Marine Air Terminal
Construction of New York’s LaGuardia Airport was among the largest undertakings of the New Deal’s Works Progress Administration (WPA) and included both today’s main airport (then the “landplane field”) and what is now the Marine Air Terminal (then the “seaplane division”). The airport was constructed between 1937 and 1939 and dedicated in March 1940. At the time it was among the most advanced airports in the world.
The 1939 WPA Guide to New York City (p.567) describes the new project:
“The seaplane division is designed to accommodate regular transaltlantic airplane travel and will be used by Pan American Airways, Air France Transatlantique, Imperial Airways, Royal Dutch, and Deutsche Lufthansa. Its facilities will eventually include two hangars holding twelve to fourteen planes; a marine traffic terminal connecting with the hangars by tunnel; an administration building containing waiting and baggage rooms, and offices for navigation, flight control, health, customs, and immigration; and a platform ramp on Flushing Bay for landing passengers.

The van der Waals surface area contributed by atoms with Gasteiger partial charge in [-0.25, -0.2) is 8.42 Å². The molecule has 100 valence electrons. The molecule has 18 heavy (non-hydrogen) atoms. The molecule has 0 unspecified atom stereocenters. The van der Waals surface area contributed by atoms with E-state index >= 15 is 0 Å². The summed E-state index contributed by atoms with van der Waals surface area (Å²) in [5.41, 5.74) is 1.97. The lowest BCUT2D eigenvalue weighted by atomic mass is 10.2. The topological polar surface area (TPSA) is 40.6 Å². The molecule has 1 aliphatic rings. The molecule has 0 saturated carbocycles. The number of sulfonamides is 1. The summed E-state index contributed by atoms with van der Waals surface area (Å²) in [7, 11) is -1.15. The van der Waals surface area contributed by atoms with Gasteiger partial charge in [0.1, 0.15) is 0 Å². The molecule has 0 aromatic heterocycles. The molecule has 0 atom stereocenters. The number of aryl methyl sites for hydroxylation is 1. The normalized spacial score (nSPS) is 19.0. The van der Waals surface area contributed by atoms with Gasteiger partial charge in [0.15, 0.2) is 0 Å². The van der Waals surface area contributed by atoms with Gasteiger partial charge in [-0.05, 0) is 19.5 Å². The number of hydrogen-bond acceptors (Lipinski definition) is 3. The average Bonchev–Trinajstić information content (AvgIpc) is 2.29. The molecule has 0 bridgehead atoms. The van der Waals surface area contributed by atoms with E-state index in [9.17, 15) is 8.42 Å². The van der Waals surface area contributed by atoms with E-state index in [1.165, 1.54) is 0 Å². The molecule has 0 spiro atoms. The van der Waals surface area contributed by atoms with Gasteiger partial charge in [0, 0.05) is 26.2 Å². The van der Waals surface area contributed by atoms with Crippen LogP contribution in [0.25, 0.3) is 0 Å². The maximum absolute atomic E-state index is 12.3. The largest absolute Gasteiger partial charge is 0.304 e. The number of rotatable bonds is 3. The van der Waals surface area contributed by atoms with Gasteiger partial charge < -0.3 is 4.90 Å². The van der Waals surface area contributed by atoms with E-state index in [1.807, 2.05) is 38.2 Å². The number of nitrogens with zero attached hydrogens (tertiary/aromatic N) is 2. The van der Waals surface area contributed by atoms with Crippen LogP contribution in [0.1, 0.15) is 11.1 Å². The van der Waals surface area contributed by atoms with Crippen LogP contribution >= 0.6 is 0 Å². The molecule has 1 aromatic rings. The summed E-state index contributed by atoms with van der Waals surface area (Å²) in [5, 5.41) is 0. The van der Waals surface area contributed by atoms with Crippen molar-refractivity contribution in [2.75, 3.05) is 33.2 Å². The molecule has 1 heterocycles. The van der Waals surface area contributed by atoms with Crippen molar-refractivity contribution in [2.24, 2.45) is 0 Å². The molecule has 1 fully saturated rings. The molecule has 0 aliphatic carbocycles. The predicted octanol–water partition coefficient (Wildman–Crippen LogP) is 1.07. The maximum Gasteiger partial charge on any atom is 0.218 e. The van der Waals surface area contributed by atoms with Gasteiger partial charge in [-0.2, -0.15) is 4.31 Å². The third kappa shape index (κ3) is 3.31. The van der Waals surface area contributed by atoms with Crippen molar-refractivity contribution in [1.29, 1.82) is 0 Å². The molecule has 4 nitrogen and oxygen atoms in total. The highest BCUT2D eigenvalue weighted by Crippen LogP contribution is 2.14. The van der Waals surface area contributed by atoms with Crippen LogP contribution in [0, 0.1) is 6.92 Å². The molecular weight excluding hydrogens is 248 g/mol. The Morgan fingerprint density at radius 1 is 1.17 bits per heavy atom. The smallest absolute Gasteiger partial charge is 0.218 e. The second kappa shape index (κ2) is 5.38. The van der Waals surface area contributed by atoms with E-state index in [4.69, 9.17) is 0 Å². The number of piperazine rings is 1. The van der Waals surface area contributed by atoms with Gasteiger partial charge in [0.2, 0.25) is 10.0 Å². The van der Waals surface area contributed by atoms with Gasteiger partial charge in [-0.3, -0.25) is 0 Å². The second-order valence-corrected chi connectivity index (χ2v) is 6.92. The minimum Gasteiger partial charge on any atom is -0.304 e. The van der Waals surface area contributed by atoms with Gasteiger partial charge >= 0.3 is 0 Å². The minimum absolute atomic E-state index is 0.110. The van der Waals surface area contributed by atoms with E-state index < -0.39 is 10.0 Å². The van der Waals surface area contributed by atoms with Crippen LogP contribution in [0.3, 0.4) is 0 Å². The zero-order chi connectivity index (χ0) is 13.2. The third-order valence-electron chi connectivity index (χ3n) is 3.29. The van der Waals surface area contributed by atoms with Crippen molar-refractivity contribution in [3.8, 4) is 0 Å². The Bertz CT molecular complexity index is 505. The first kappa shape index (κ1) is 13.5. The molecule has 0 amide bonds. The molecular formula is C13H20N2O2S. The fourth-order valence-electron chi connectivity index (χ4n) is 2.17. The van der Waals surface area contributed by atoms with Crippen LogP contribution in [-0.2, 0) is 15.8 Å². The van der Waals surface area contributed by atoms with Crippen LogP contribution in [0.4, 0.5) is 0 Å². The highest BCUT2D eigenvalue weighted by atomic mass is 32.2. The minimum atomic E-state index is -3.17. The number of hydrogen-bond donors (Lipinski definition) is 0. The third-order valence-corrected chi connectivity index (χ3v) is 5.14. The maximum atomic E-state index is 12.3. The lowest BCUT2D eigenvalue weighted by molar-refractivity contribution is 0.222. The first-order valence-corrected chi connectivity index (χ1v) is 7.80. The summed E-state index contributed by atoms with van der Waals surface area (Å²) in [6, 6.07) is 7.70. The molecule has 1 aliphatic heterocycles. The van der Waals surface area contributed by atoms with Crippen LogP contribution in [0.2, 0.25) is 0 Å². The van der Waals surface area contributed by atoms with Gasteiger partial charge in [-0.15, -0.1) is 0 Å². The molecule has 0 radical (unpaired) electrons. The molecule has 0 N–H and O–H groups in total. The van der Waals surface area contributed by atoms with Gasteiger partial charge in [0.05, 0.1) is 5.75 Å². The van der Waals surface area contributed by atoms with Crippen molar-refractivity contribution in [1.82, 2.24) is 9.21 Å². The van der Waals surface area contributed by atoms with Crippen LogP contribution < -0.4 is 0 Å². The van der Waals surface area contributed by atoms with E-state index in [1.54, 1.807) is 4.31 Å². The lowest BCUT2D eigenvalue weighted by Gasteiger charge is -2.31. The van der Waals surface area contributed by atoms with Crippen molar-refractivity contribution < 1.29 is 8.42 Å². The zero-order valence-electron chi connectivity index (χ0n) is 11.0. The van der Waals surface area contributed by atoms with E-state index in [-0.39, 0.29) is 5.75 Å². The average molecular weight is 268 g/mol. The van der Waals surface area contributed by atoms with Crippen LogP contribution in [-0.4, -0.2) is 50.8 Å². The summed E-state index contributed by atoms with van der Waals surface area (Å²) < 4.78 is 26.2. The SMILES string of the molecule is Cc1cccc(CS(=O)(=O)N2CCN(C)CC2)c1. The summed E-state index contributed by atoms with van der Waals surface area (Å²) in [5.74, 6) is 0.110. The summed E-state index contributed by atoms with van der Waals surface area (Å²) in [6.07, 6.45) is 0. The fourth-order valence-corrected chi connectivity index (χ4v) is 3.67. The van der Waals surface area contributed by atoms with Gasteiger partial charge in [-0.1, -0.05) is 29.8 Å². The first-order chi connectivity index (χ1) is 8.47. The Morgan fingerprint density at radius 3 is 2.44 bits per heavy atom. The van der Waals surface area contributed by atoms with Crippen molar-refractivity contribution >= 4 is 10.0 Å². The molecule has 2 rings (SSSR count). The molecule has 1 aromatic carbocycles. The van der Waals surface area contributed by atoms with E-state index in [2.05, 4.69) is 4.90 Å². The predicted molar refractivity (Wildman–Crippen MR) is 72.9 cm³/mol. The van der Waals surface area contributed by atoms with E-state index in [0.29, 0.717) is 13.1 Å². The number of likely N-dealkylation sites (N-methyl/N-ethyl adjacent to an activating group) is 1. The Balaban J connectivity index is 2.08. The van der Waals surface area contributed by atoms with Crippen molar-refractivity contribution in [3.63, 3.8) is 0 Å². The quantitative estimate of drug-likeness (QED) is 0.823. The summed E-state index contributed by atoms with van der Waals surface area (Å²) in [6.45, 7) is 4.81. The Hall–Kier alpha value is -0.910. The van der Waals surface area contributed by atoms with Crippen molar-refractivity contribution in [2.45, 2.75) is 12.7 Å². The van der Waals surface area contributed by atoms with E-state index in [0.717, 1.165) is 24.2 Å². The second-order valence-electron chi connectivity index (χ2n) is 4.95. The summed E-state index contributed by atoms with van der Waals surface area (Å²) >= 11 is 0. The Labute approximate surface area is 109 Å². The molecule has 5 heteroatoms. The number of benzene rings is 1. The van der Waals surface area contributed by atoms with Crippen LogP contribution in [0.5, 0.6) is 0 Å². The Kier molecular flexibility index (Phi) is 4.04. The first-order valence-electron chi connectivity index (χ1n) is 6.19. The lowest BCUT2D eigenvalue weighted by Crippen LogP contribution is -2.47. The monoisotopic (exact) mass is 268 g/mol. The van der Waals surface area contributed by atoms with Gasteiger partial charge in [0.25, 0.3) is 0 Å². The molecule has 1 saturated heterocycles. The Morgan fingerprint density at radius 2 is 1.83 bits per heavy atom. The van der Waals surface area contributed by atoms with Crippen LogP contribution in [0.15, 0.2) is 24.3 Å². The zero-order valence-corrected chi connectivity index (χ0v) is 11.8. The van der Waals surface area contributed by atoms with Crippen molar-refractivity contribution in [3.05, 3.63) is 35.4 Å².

The landplane field will be used as the eastern terminus for the planes of the Transcontinental and Western, the American, the United, and the Eastern air lines, replacing Newark Airport in this respect…
The cost of the airport is estimated at $22,000,000, of which 70 percent will be borne by WPA. Work was begun early in 1938.”
The terminal is an Art Deco design, consisting of a “of a central circular core of two stories with an attic from which a rectangular entrance pavilion and two symmetrically opposed one-story wings project…” (wikipedia)
The WPA Guide to New York City, Federal Writers Project, Random House (1939), p.567 "The New Deal: A 75th Anniversary Celebration." Kathryn Flynn with Richard Polese. https://en.wikipedia.org/wiki/Marine_Air_Terminal
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